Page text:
Archaeology

  1. wet weather
    Archaeology

    Ancient South American populations dipped due to an erratic climate

    Scientists link bouts of intense rainfall and drought around 8,600 to 6,000 years ago to declining numbers of South American hunter-gatherers.

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  2. fox snout pouch
    Archaeology

    An ancient pouch reveals the hallucinogen stash of an Andes shaman

    South American shamans in the Andes Mountains carried mind-altering ingredients 1,000 years ago, a study finds.

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  3. Archaeology

    Excavations show hunter-gatherers lived in the Amazon more than 10,000 years ago

    Early foragers may have laid the foundation for farming’s ascent in South America’s tropical forests.

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  4. ancient Guatemalan carving
    Archaeology

    Ancient sculptors made magnetic figures from rocks struck by lightning

    Carved ‘potbelly’ stone sculptures suggest people in what’s now Guatemala knew about magnetism more than 2,000 years ago.

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  5. a photo of a Cherokee inscription on the wall of a cave
    Archaeology

    Newly translated Cherokee cave writings reveal sacred messages

    Cherokee inscriptions highlight the tribe’s rituals nearly 200 years ago in what’s now a tourist cave in Alabama.

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  6. Tokyo
    Archaeology

    ‘Cities’ reveals common ground between ancient and modern urban life

    In the book ‘Cities,’ archaeologist Monica Smith sees the positives in past and present metropolises.

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  7. astrolabe
    Archaeology

    The oldest known astrolabe was used on one of Vasco da Gama’s ships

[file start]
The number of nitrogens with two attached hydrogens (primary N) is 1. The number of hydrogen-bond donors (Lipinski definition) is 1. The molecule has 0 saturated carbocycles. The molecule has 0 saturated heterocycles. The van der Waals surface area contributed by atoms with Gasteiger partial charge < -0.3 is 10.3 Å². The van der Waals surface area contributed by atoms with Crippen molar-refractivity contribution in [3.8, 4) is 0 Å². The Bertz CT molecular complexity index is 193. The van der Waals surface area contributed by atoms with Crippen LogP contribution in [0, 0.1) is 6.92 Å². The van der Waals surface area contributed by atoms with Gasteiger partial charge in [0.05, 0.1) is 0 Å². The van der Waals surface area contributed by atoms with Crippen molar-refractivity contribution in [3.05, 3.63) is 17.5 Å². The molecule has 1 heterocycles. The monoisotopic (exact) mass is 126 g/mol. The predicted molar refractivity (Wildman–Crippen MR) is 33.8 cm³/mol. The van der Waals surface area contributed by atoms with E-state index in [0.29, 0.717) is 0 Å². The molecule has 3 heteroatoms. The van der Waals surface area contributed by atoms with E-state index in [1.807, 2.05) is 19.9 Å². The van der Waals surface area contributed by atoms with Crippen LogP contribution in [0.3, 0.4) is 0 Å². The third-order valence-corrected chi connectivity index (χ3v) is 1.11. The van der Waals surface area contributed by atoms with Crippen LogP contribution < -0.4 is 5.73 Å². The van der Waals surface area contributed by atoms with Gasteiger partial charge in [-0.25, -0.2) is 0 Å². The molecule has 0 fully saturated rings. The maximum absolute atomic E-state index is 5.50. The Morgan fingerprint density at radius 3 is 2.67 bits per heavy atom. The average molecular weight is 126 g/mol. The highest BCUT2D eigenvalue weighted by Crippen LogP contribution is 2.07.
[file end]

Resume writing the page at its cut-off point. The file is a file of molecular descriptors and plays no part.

A navigational device for taking altitudes at sea was found in a Portuguese shipwreck in the Arabian Sea and dates back to 1496.

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  8. 2000-year-old tattoo tool
    Archaeology

    A 2,000-year-old tattoo tool is the oldest in western North America

    The artifact is made of two pigment-stained cactus spines, and has been sitting in storage since its discovery in 1972.

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  9. Angkor
    Archaeology

    Ancient Angkor’s mysterious decline may have been slow, not sudden

    Analyzing sediment from the massive city’s moat challenges the idea that the last capital of the Khmer Empire collapsed suddenly.

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  10. yaks in Mongolia
    Archaeology

    Tooth plaque shows drinking milk goes back 3,000 years in Mongolia

    The hardened plaque on teeth is helping scientists trace the history of dairying in Mongolia.

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  11. stone megalith in Sardinia
    Archaeology

    The spread of Europe’s giant stone monuments may trace back to one region

    Megaliths spread across the continent due to seafarers’ influence, researcher says.

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  12. ancient grave
    Genetics

    DNA reveals early mating between Asian herders and European farmers

    A new genetic analysis could upend assumptions about the origins of Indo-European languages.

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